Dating to the seventh century, Palenque is another of Southern Mexico’s majestic Maya sites that lures even the least historically-inclined travellers to its maze of well-preserved structures and vine-covered crumbles. Of the major Maya sites in the country’s south, it was my personal favourite. Why? Part of the ancient city has been absorbed by a jungle of cedar, creating a Tomb Raider-esque adventure while traipsing the root-littered stone paths and mossy crumbles. It provided ample iconic and flattering Instagram-worthy photograph opportunities, but none greater than the pose sitting on top of the Grand Palace. Later, as I descended the steps leading to Palenque’s exit, I stumbled across a neglected section of the Maya ruin almost obscured from view: out of sight, but not yet out of mind. Stepping inside the jungle unlocked a fantasia: moss-covered stones littered the path leading to several disintegrating ancient structures, barely visible underneath the labyrinthine of tangled vines devouring them, trying to ensure eternal resting.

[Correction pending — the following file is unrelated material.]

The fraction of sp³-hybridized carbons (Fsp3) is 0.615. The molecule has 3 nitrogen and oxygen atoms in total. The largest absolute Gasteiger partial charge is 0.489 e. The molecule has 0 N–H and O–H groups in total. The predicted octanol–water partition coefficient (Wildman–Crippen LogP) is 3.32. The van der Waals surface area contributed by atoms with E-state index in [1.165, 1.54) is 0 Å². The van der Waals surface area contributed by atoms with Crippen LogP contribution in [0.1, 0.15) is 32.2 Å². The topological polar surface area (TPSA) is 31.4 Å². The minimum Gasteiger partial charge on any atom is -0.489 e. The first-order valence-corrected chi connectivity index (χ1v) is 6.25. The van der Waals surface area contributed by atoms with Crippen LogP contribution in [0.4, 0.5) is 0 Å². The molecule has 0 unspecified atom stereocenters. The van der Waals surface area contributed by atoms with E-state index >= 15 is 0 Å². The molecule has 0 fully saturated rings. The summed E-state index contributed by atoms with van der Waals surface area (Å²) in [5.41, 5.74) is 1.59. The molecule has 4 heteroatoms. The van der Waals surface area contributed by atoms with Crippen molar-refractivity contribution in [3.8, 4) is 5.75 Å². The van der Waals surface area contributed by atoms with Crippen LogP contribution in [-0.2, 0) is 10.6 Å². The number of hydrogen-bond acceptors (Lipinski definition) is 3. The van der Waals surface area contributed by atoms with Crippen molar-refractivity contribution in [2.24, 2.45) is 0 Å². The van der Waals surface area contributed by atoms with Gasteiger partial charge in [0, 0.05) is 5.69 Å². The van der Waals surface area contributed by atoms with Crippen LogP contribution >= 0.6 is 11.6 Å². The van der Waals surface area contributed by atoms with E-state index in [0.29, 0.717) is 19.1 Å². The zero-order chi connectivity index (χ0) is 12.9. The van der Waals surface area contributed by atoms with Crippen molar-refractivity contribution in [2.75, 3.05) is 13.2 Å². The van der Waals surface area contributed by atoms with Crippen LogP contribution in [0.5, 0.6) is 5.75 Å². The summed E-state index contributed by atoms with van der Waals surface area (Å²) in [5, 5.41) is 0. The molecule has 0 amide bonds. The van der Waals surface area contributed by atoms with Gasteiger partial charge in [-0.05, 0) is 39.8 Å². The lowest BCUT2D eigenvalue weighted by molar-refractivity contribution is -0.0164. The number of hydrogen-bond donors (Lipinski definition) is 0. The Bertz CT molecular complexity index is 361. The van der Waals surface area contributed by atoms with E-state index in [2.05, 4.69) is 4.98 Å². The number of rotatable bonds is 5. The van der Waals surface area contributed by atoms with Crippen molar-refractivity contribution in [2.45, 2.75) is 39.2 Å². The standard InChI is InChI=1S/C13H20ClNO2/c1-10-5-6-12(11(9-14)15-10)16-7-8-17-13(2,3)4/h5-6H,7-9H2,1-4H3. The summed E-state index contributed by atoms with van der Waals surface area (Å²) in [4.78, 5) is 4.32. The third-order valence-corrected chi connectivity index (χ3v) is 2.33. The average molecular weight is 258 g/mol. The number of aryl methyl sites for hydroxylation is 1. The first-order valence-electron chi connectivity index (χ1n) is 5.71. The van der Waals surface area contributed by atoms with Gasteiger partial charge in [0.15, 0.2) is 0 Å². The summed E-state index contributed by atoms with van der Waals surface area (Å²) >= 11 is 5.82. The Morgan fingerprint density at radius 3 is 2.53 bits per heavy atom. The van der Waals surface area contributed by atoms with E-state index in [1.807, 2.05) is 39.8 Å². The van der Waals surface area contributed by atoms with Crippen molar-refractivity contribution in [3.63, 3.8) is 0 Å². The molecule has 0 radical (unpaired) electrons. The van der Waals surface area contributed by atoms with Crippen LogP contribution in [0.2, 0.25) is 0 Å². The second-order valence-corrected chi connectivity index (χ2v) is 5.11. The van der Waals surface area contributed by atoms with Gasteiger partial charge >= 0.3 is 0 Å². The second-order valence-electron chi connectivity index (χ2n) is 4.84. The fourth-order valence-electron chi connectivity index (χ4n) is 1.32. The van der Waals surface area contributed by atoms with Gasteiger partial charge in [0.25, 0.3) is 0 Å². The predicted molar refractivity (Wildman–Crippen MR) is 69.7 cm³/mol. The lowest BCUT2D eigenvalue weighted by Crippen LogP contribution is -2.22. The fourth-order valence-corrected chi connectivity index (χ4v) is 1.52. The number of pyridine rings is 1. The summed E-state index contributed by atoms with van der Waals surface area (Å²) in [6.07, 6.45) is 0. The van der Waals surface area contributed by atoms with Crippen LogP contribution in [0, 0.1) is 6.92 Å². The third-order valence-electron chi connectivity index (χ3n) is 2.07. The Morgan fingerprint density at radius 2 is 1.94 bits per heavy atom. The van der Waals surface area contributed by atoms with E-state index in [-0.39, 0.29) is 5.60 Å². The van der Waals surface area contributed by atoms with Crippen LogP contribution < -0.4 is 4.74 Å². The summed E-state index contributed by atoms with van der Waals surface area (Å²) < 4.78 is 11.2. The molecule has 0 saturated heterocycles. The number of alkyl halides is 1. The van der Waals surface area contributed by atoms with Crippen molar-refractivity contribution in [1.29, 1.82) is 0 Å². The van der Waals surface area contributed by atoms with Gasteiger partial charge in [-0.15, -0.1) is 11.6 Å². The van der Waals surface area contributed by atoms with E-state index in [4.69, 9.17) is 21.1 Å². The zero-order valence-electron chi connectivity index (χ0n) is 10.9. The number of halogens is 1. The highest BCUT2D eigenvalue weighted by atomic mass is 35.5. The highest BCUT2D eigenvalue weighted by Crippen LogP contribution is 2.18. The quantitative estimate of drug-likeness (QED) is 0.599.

Advice to Visitors
Akin to its Yucatan counterpart Chichén Itzá, the ruins of Palenque are popular year-round, the grounds filling quickly one to two hours after opening. Go early, or late, to avoid the hordes traipsing every square inch of available earth and ruin. Getting to the site is easy: take a combi from Juárez in town. A ride all the way to the main upper ruins will set you back M$24 each way. Ensure you visit the ruins toward the exit on your way out, as they are often ignored by visitors but, for me, were the most interesting feature.